The Condrey Affair

In my previous 20th anniversary essay, I reviewed some of the greatest game-changing decisions in league history. Some decisions made on the field have a game-changing effect off the field. Such was the case in November of 2003 when the Stamford Zoots and Allentown Ridgebacks battled head-to-head in an instant-classic BDBL World Series.

Leading up to that series, Stamford had won the first three BDBL championships in a row. The upstart Ridgebacks then took home the trophy in 2002, and looked to be on the brink of a Zoots-like streak of championships. The 2003 Series appeared to be the moment when that torch was passed from one dynasty to the next. Stamford manager Paul Marazita, however, wasn't exactly a torch-passing type of guy.

Allentown won the first two games of the series at home, immediately putting Stamford's backs to the wall. When the series shifted to Stamford, the Zoots won a crucial Game Three to give themselves a fighting chance. Game Four was even more crucial. A Zoots loss would put the Ridgebacks within one win of capturing their second straight title. A Stamford win would even the series and make it a best-of-three with Stamford's twin aces Mark Buehrle and Kevin Millwood slated to pitch two of those games (and the quietly-effective Derek Lowe the other.)

The problem for Stamford was finding a Game Four starter who could possibly go toe-to-toe with Allentown's BDBL Hall of Fame-bound pitcher Curt Schilling. Stamford had used 40-year-old Chuck Finley (11-7, 4.52 ERA during the regular season) as their fourth starter in both the Division Series and League Championship Series. He was clobbered in both of his postseason starts, allowing six runs in six innings, combined. Even worse, Finley was left-handed, and Allentown's lineup was chock-full of lefty mashers like Manny Ramirez (.544/.624/1.063), Junior Spivey (.336/.409/.613), and Craig Wilson (.351/.417/.514). Starting a sub-par pitcher like Finley against the great Curt Schilling would have been World Series suicide, and Marazita knew it.

Rewind the tape to four months earlier when Marlboro GM Ken Kaminski alerted the league to a loophole in our rulebook. Strict usage rules were written to ensure that short-usage relievers (defined as those with fewer than 25 innings in MLB) were limited to just three innings in the playoffs, and short-usage (fewer than 100 IP) starters were limited to just five. However, because of the way we defined "starting pitcher" at the time, a handful of short-usage relievers could technically be allowed to start a playoff game and pitch an unlimited number of innings.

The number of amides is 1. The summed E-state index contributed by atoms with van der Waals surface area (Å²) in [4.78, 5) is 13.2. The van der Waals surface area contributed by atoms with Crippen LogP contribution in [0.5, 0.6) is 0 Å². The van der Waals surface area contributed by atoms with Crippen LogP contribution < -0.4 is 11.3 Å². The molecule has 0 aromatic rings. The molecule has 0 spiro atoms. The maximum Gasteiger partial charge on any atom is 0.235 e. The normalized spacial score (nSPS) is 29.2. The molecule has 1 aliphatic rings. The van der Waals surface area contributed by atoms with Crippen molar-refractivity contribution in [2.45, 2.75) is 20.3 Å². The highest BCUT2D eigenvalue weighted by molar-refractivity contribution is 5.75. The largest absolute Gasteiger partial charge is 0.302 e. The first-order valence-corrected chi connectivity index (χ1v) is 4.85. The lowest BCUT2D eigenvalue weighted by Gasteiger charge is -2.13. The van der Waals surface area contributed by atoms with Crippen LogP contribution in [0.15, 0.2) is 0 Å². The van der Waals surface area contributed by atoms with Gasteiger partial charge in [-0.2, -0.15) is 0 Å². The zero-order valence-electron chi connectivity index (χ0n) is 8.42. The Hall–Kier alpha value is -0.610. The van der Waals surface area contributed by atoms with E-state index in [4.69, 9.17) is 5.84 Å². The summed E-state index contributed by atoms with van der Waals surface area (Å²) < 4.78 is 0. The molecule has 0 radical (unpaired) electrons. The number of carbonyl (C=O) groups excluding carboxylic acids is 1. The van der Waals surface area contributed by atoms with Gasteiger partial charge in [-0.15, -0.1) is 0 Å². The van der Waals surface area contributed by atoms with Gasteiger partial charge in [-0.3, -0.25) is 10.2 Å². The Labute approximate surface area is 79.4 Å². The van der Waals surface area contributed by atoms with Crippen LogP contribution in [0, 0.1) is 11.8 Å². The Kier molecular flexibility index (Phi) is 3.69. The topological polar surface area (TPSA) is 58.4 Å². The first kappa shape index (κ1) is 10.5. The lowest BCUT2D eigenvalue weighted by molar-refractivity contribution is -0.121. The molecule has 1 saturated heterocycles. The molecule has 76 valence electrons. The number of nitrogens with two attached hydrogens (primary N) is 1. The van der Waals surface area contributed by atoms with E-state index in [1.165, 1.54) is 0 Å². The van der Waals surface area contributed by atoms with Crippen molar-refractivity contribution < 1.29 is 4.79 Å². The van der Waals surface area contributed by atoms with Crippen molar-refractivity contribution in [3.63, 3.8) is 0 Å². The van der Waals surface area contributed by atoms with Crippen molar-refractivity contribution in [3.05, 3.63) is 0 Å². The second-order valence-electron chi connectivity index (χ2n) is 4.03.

One of those handful of pitchers just happened to be a Stamford pitcher by the name of Clay Condrey. In MLB 2002, Condrey pitched just 26.2 innings. He posted a sparkling 1.69 ERA and held opposing batters to a .629/.537 OPS split. He started only three of his nine games, and therefore was technically considered to be a "relief" pitcher with unlimited playoffs usage. However, because there was no rule at the time prohibiting starting a relief pitcher, and Condrey's three MLB starts gave him a starting pitcher endurance rating, the Zoots could technically use him as a starting pitcher with unlimited usage.

When this issue was raised by Kaminski, Marazita acknowledged that the loophole did exist, and probably should be fixed, but that it was too late to do anything about it. I agreed that we shouldn't close this loophole until after the season, but added the disclaimer that "just because something is legal doesn't mean it is 'right' or 'ethical' or 'sportsmanlike'" I then added: "If you start [one of these loophole pitchers]...and you win the BDBL trophy because of it...I would view it as a tainted victory."

Although we continued to argue the pros and cons of closing the loophole immediately, we ultimately decided to leave the rule as it was. Then came that fateful Game Four of the World Series. Of course, Marazita started Condrey against Schilling. The two pitchers nearly matched each other pitch-for-pitch, with Schilling allowing two runs in six innings and Condrey allowing one (unearned) run in six. Adding insult to injury, Condrey knocked in what would become the game-winning run with two outs in the fourth. Stamford managed to eke out a 3-2 win and tied the series at two games apiece. They would then go on to win their fourth BDBL trophy in five seasons.

That game sparked a chain of events that ultimately led to the departure of our four-time champion and my longtime friend from the BDBL. The backlash to Marazita's decision to use Condrey was felt immediately. Several members of the league expressed their disappointment and disgust. I added to the furor by placing an asterisk next to the Zoots' 2003 championship (which remains to this day on our history page.) Marazita was adamant in his defense that he did nothing wrong except compete as hard as he was legally allowed.

Had Marazita not made that fateful decision, would he still be a member of the BDBL today? How many more trophies would decorate his home office? We'll never know.